Businesses often struggle to convince sales staff that customer relationship management (CRM) is a worthwhile daily time investment, despite the benefits it promises: increased revenue, insight into client behaviors and preferences and more effective marketing campaigns. However, CRM can be a significant investment, and it’s only effective when everyone in the organization - from the C-suite to sales - is engaged. Some organizations struggle to get sales staff to devote the time necessary to maximize that investment. Here we'll look at the top reasons for the employee use gap and what companies can do about it. (Read about some of the things that are happening in the CRM world in Top 6 Trends in Customer Relationship Management.)

CRM Viewed As A Technology, Not A Strategy

Businesses should proceed with caution if they are planning to implement a CRM solution without a buttoned-up strategy behind it. According to Forrester’s 2012 "Navigate the Future of CRM" report, a quarter of organizations surveyed reported poorly defined business requirements. Twenty seven percent of those problems stem from business process management (BPM) failures. You may read this ad nauseum, but it’s worth repeating: CRM is not simply a technology. CRM has all the bells and whistles, but organizations can’t simply implement the software and assume their work is done. Any successful CRM implementation is centered around sound business objectives. That's why businesses need to think carefully about what they want to achieve with CRM software and set benchmarks that support that objective.

Management May Not Enforce CRM Processes

The C-suite must direct the strategy, but it’s up to sales managers to enforce adoption. CRM cannot be successful in any organization unless sales managers actively monitor its use. Managers need to train employees initially but also should check in regularly with staff to answer questions and make sure employees know how to proactively use the information to make the best customer decisions. Also, to create more effective marketing campaigns, sales and marketing should collaborate to make the most of customer data.

New Technology Brings A Steep Learning Curve

Some employees may feel like a fish out of water when faced with CRM technology for the first time. That may be especially true for experienced sales professionals who have honed their craft for a long time and developed their own processes. Not only can sales pros feel like they’re being thrust from their comfort zone, but a steep learning curve often is associated with new technology. That’s why it is critical that companies carefully select the most user-friendly system and provide comprehensive training.

Another issue is that some sales pros may not be aware of the full breadth of the benefits of CRM to the sales process. Sure - they probably know that CRM software holds and helps organize customer data. However, they may not see the direct correlation between the software’s features and ability to connect with more clients and close more deals. If a business wants to implement CRM successfully, a sales team will be most receptive if they fully understand its capabilities and benefits. This is an area of implementation that is crucial but often overlooked.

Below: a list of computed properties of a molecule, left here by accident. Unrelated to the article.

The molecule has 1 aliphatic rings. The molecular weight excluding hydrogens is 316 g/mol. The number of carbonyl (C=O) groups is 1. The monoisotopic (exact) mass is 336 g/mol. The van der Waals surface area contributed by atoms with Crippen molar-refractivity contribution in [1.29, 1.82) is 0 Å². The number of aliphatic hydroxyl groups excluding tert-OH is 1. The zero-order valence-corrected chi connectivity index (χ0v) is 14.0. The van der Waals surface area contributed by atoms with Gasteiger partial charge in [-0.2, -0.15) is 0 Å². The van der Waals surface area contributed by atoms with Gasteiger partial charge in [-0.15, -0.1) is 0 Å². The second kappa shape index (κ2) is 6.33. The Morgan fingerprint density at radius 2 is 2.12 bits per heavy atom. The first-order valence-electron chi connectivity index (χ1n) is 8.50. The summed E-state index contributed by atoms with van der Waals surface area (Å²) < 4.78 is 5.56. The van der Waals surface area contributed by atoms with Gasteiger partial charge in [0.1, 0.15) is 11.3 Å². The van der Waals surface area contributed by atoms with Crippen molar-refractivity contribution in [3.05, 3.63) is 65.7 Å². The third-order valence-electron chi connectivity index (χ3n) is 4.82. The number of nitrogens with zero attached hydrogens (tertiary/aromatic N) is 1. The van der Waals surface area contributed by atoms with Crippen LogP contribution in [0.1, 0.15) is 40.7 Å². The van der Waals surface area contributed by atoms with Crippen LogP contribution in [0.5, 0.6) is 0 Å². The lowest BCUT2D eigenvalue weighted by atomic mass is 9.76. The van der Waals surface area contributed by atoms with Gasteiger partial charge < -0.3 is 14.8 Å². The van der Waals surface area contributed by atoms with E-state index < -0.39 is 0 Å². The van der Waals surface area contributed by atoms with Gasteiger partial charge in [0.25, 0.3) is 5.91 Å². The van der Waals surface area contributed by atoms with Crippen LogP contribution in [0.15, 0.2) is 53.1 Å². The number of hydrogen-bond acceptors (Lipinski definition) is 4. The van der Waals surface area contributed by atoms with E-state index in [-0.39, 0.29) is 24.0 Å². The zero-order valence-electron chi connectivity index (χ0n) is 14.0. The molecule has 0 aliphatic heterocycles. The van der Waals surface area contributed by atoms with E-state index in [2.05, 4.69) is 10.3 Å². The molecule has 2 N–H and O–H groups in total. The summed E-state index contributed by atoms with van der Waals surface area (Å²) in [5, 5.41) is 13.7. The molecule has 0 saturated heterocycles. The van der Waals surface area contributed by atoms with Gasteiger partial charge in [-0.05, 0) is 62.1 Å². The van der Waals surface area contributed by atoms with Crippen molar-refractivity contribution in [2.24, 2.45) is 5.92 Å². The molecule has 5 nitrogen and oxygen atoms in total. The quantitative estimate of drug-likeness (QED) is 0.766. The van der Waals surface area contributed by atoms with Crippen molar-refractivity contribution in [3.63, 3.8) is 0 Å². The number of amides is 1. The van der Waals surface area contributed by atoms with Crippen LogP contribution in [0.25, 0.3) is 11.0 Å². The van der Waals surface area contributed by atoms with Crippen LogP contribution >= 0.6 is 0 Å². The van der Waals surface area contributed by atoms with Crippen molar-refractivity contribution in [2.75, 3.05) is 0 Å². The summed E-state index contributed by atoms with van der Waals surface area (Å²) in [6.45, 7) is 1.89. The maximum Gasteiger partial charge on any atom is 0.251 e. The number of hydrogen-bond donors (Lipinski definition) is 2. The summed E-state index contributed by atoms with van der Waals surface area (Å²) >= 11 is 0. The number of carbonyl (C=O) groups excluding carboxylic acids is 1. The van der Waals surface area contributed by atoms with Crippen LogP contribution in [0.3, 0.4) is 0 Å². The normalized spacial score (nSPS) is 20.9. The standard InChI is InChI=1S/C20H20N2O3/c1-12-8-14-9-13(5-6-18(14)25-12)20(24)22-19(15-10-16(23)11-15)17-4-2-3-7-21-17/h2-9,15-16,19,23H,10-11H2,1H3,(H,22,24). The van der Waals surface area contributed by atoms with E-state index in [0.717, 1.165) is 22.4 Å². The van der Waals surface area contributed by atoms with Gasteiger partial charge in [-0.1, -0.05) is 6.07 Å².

If you could look into the typical sales guy’s nightmare, you'd likely see him buried under a mountain of paperwork and suffocating to a slow and painful death. Sales employees want to do what they do best - sell and make the big bucks, not sit at their desks filing reports. Management can encourage sales pros to fill out reports in CRM by showing how it increases their productivity, leading to more woo time with potential customers.

How Social And Mobile CRM Can Support Adoption

As social media evolves, companies have placed a greater emphasis on serving the social customer. And for good reason. Gartner predicts that by 2014, failing to communicate with customers via social channels will be as harmful to the relationship as ignoring emails or phone calls is today. Social CRM (SCRM) leverages social networks, like Twitter and Facebook, to collaborate with the customer. The more entrenched a workforce is in traditional processes, the more difficult it can be to become a truly social organization. But social integration means companies can gather critical customer intelligence more quickly and react to more nimbly to customer concerns and feedback. Once sales professionals experience that ability firsthand, they'll likely buy in more quickly.

And there's good news for all the road warriors out there: A study from Nucleus Research claims that access to mobile CRM applications increases sales activity by 15 percent. Companies can support employee CRM adoption by implementing mobile, iPad based CRM apps. Armed with the necessary information, employees can gather customer intelligence on the go, collect signatures and auto-complete invoices while meeting with clients. When users see the benefit of having this capability on demand, they may be more inclined to adopt the technology.

CRM Strategy: From The Top

Enforcement should come from the top. The C-suite should develop a cohesive CRM strategy, and managers need to provide training and mentorship. Last but not least, organizations must remember that, ultimately, increasing the chances of CRM success means gaining and keeping more customers. (To read more on CRM best practices, check out Why CRM Strategies Fail (and What to Do About It).)